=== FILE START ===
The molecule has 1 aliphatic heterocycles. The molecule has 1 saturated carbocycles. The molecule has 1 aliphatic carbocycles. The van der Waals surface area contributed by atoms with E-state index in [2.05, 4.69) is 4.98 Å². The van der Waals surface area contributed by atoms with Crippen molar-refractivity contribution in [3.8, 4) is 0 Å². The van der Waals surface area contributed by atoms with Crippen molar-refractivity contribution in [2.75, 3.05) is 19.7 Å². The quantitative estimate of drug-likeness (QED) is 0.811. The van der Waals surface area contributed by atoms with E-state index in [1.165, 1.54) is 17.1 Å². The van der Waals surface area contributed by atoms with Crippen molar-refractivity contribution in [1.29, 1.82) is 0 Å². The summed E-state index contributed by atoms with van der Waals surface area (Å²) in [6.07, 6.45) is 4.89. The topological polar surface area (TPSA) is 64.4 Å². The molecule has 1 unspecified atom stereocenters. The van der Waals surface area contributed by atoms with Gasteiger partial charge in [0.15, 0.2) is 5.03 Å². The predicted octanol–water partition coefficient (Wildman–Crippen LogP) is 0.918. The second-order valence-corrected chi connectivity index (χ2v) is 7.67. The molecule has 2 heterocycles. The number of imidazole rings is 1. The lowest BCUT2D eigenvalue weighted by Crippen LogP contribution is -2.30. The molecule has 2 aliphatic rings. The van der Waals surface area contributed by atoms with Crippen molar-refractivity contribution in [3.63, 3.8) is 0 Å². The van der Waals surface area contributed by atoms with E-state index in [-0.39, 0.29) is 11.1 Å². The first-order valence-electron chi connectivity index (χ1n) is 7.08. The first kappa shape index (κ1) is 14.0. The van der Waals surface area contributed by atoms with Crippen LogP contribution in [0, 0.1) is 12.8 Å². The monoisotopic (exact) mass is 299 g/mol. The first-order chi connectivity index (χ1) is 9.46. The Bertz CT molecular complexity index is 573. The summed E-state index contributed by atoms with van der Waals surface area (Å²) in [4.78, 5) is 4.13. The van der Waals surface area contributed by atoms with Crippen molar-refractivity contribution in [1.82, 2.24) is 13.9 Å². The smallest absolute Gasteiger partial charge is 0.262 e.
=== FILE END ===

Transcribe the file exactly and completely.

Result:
The molecule has 1 aliphatic heterocycles. The molecule has 1 saturated carbocycles. The molecule has 1 aliphatic carbocycles. The van der Waals surface area contributed by atoms with E-state index in [2.05, 4.69) is 4.98 Å². The van der Waals surface area contributed by atoms with Crippen molar-refractivity contribution in [3.8, 4) is 0 Å². The van der Waals surface area contributed by atoms with Crippen molar-refractivity contribution in [2.75, 3.05) is 19.7 Å². The quantitative estimate of drug-likeness (QED) is 0.811. The van der Waals surface area contributed by atoms with E-state index in [1.165, 1.54) is 17.1 Å². The van der Waals surface area contributed by atoms with Crippen molar-refractivity contribution in [1.29, 1.82) is 0 Å². The summed E-state index contributed by atoms with van der Waals surface area (Å²) in [6.07, 6.45) is 4.89. The topological polar surface area (TPSA) is 64.4 Å². The molecule has 1 unspecified atom stereocenters. The van der Waals surface area contributed by atoms with Gasteiger partial charge in [0.15, 0.2) is 5.03 Å². The predicted octanol–water partition coefficient (Wildman–Crippen LogP) is 0.918. The second-order valence-corrected chi connectivity index (χ2v) is 7.67. The molecule has 2 heterocycles. The number of imidazole rings is 1. The lowest BCUT2D eigenvalue weighted by Crippen LogP contribution is -2.30. The molecule has 2 aliphatic rings. The van der Waals surface area contributed by atoms with Crippen molar-refractivity contribution in [3.63, 3.8) is 0 Å². The van der Waals surface area contributed by atoms with E-state index in [-0.39, 0.29) is 11.1 Å². The first-order valence-electron chi connectivity index (χ1n) is 7.08. The first kappa shape index (κ1) is 14.0. The van der Waals surface area contributed by atoms with Crippen LogP contribution in [0, 0.1) is 12.8 Å². The monoisotopic (exact) mass is 299 g/mol. The first-order chi connectivity index (χ1) is 9.46. The Bertz CT molecular complexity index is 573. The summed E-state index contributed by atoms with van der Waals surface area (Å²) in [4.78, 5) is 4.13. The van der Waals surface area contributed by atoms with Crippen molar-refractivity contribution in [1.82, 2.24) is 13.9 Å². The smallest absolute Gasteiger partial charge is 0.262 e.